• Do the push outs look like the original TMR?

Consistent feeding time

Time-lapse video enabled us to observe a large increase in the refusal level in a large commercial dairy when feeding was delayed 2 hours the previous day. The feeders had been late arriving because of extremely cold weather. Cows could not eat all of their allotted feed because they had 2 hours less to eat.

A study by Dr. Robbi Pritchard and others at South Dakota State University showed improved average daily gains in yearling beef heifers that were consistently fed the same time every day versus heifers that were not fed the same time each day (Pritchard, 2008). Feed intake and feed efficiency were numerically better, but not significantly so. Feeding times for the consistently fed animals were within 15 minutes of each other, whereas the feeding times for the other group were 1 to several hours different from day to day. When feeding times are not consistent, the amount of push outs and dry matter intake is going to vary.

TMR distribution along the bunk

One thing we pay close attention to is the delivery of the TMR along the feed bunk, which ought to be at a consistent level along the entire length of the bunk. Often the feeders don’t feed all the way to the ends or they back up and deliver more feed in certain areas of the bunk. We caution feeders against backing due to safety issues. However, we also notice on certain dairies that cows will eat more in certain areas of the bunk. It is not known for sure why cows do this, but sometimes is due to heat stress, flies, older and more aggressive cows, and possibly differences in TMR consistency.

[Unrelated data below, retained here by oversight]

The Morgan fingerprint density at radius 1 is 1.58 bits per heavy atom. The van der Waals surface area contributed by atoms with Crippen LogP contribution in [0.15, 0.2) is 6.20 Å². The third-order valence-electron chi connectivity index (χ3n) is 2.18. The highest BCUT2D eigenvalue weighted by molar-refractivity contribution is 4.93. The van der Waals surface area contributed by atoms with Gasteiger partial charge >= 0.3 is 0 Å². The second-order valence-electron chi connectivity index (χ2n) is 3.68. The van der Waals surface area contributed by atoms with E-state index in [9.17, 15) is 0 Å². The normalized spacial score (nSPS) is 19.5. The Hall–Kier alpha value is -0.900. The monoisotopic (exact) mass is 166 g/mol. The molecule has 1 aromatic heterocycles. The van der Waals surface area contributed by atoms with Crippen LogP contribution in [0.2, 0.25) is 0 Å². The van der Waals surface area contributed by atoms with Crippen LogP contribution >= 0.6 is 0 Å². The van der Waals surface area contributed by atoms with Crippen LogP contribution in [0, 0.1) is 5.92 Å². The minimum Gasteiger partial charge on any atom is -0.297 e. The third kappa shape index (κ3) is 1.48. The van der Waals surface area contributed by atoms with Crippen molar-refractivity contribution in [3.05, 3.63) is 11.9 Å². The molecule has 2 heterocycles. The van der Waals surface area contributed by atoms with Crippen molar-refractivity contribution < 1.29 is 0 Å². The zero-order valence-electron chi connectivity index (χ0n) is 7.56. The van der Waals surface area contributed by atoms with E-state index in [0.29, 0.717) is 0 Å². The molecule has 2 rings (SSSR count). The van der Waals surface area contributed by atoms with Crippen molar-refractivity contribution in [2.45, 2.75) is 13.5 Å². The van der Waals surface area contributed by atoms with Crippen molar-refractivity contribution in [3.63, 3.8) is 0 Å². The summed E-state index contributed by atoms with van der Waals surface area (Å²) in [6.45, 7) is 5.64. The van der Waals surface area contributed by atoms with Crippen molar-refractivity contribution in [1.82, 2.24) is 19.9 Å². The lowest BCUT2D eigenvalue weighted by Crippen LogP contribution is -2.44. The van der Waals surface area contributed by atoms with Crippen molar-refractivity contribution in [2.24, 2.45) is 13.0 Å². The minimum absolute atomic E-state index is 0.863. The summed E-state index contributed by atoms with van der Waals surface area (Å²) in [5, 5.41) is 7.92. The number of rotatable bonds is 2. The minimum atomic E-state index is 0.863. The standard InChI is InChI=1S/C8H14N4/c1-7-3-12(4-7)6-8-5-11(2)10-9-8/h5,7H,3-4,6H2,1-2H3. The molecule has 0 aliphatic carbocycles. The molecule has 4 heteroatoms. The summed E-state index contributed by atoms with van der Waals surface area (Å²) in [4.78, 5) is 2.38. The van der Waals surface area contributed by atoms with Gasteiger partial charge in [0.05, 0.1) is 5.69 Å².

For example, if there is more grain in one end of the bunk due to poor mixing, more aggressive eating cows may prefer that area of the bunk, which may be a clue to an inconsistent TMR.

Also, we often see waves in freshly delivered TMR. This effect is often observed in TMR from vertical mixers with delivery aprons operating too fast or when delivery auger speeds are too low. Adjustment of the hydraulic oil pressure switch on the tractor or truck can change the delivery apron speed to the desired level for a smooth delivery of the TMR. Vertical mixer auger speeds can be increased to help clean out the mixer box and also provide smoother TMR delivery along the bunk.

Weighed versus estimated push outs